CREDIT: This video file has been created from files found and acquired from the Museum of Classic Chicago Television (http://fuzzymemories.tv/), an organization dedicated to the preservation of Chicago television broadcasts from years gone by. My thanks go out to them. Posted with permission.
INFO: This video is a discussion panel from the ABC News panel discussion program 'Viewpoint', moderated by Ted Koppel, from November 20 1983. This episode focuses, narrowly speaking, on the then-recently aired nuclear war television movie 'The Day After' (information on it can be found on Wikipedia). However, I don't feel one needs to see the TV Movie to follow/understand this discussion. More broadly speaking, though, the discussion focuses on topics such as nuclear war, nuclear deterrence, and the then-present tensions between the East and West in the midst of what was a very tense and dangerous part of the Cold War. I found this to be an insightful and intriguing look into an era gone by that, I feel, can never really be truly and totally understood (in terms of what living in it was like) by those who were born after it had passed - myself included. The panel, moderated by Ted Koppel, consists of (in no particular order): - Carl Sagan (notable and distinguished scientist and an authority on the topic of Nuclear Winter) - William F. Buckley Jr. (noted conservative political commentator, publisher of the National Review) - Robert S. McNamara (United States Secretary of Defense to Presidents John F. Kennedy and Lyndon B. Johnson) - Henry Kissinger (National Security Adviser and later Secretary of State for President Richard Nixon) - Brent Scowcroft (National Security Adviser for President Gerald Ford, and later National Security Adviser for President George H.W. Bush) - Elie Wiesel (Nobel Peace Prize recipient and Holocaust survivor) and a brief interview with George Shultz (then-Secretary of State to President Ronald Reagan at the time of the broadcast)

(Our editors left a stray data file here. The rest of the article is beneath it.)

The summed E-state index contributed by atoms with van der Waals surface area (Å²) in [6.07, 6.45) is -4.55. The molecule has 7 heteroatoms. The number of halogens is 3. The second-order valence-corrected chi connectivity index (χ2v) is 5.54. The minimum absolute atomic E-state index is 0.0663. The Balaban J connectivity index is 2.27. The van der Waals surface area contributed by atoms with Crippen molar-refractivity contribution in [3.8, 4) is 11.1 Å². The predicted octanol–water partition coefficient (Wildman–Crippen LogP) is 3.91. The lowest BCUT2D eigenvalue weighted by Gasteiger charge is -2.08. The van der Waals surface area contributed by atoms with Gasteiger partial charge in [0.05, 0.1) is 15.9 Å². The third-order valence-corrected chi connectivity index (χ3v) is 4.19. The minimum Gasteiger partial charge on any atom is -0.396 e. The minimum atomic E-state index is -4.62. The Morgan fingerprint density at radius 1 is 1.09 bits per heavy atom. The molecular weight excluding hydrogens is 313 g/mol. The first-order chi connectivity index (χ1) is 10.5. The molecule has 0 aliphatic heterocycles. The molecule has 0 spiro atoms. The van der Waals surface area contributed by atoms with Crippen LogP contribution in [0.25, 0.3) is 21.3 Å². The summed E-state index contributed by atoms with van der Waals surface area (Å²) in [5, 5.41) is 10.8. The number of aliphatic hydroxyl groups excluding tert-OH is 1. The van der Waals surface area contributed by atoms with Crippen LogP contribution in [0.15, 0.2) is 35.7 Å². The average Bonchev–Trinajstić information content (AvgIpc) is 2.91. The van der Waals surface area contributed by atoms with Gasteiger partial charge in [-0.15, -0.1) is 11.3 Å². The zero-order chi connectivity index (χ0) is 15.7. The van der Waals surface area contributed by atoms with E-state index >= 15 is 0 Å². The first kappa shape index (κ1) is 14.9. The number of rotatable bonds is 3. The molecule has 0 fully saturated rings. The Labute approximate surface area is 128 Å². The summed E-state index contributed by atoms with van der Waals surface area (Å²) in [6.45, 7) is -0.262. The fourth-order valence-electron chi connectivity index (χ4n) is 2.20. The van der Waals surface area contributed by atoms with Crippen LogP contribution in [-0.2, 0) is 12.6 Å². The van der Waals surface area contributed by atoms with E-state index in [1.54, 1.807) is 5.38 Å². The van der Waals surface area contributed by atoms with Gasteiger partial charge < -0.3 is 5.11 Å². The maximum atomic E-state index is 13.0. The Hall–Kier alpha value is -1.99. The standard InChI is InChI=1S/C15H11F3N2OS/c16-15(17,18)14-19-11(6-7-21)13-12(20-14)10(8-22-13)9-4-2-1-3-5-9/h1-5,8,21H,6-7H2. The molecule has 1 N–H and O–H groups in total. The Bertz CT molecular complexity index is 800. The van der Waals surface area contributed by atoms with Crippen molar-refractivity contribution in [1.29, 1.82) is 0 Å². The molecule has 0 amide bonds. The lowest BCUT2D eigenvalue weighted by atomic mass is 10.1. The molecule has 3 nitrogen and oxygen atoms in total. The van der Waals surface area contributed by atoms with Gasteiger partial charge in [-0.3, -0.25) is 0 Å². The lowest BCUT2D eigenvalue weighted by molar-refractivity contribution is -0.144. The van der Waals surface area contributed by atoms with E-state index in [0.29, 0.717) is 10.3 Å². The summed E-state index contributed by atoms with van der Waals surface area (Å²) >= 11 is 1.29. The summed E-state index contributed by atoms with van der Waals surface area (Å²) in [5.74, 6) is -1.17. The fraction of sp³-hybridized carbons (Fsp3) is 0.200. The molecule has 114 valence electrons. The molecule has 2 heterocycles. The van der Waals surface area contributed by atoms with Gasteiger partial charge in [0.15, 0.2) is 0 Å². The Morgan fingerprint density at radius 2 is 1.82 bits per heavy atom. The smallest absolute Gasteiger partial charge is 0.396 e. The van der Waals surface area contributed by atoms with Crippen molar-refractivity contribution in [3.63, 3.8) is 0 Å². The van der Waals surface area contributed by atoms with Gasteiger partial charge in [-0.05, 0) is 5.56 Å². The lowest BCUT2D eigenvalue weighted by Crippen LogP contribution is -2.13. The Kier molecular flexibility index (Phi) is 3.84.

Again, this panel is extremely intriguing into the subject of nuclear war, the effects of it, the danger of it, nuclear deterrence and how it connects to the former subjects, tensions between the East and West, and various other things - all within the context of a time where all of these things were very present, very real realities that everyone living in that time had to live with and accept. I hope it's as intriguing to you all as it was to me.